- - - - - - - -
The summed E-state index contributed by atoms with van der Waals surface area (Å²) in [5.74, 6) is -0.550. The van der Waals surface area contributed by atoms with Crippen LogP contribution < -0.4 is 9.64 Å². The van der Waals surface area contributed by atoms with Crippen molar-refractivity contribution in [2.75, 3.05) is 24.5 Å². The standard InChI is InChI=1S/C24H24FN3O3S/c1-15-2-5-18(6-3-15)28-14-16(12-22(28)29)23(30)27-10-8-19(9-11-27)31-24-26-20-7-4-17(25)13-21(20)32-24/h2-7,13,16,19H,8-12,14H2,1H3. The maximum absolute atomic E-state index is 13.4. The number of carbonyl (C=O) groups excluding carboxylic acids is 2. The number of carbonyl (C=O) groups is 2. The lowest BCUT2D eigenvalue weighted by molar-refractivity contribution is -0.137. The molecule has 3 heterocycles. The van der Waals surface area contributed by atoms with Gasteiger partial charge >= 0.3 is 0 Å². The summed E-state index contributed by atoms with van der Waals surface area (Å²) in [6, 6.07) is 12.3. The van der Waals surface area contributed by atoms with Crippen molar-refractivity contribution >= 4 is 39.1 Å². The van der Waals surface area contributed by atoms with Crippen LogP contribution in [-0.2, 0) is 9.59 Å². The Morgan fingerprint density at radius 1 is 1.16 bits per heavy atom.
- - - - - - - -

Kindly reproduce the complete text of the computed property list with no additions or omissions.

The summed E-state index contributed by atoms with van der Waals surface area (Å²) in [5.74, 6) is -0.550. The van der Waals surface area contributed by atoms with Crippen LogP contribution < -0.4 is 9.64 Å². The van der Waals surface area contributed by atoms with Crippen molar-refractivity contribution in [2.75, 3.05) is 24.5 Å². The standard InChI is InChI=1S/C24H24FN3O3S/c1-15-2-5-18(6-3-15)28-14-16(12-22(28)29)23(30)27-10-8-19(9-11-27)31-24-26-20-7-4-17(25)13-21(20)32-24/h2-7,13,16,19H,8-12,14H2,1H3. The maximum absolute atomic E-state index is 13.4. The number of carbonyl (C=O) groups excluding carboxylic acids is 2. The number of carbonyl (C=O) groups is 2. The lowest BCUT2D eigenvalue weighted by molar-refractivity contribution is -0.137. The molecule has 3 heterocycles. The van der Waals surface area contributed by atoms with Gasteiger partial charge >= 0.3 is 0 Å². The summed E-state index contributed by atoms with van der Waals surface area (Å²) in [6, 6.07) is 12.3. The van der Waals surface area contributed by atoms with Crippen molar-refractivity contribution >= 4 is 39.1 Å². The van der Waals surface area contributed by atoms with Crippen LogP contribution in [-0.2, 0) is 9.59 Å². The Morgan fingerprint density at radius 1 is 1.16 bits per heavy atom.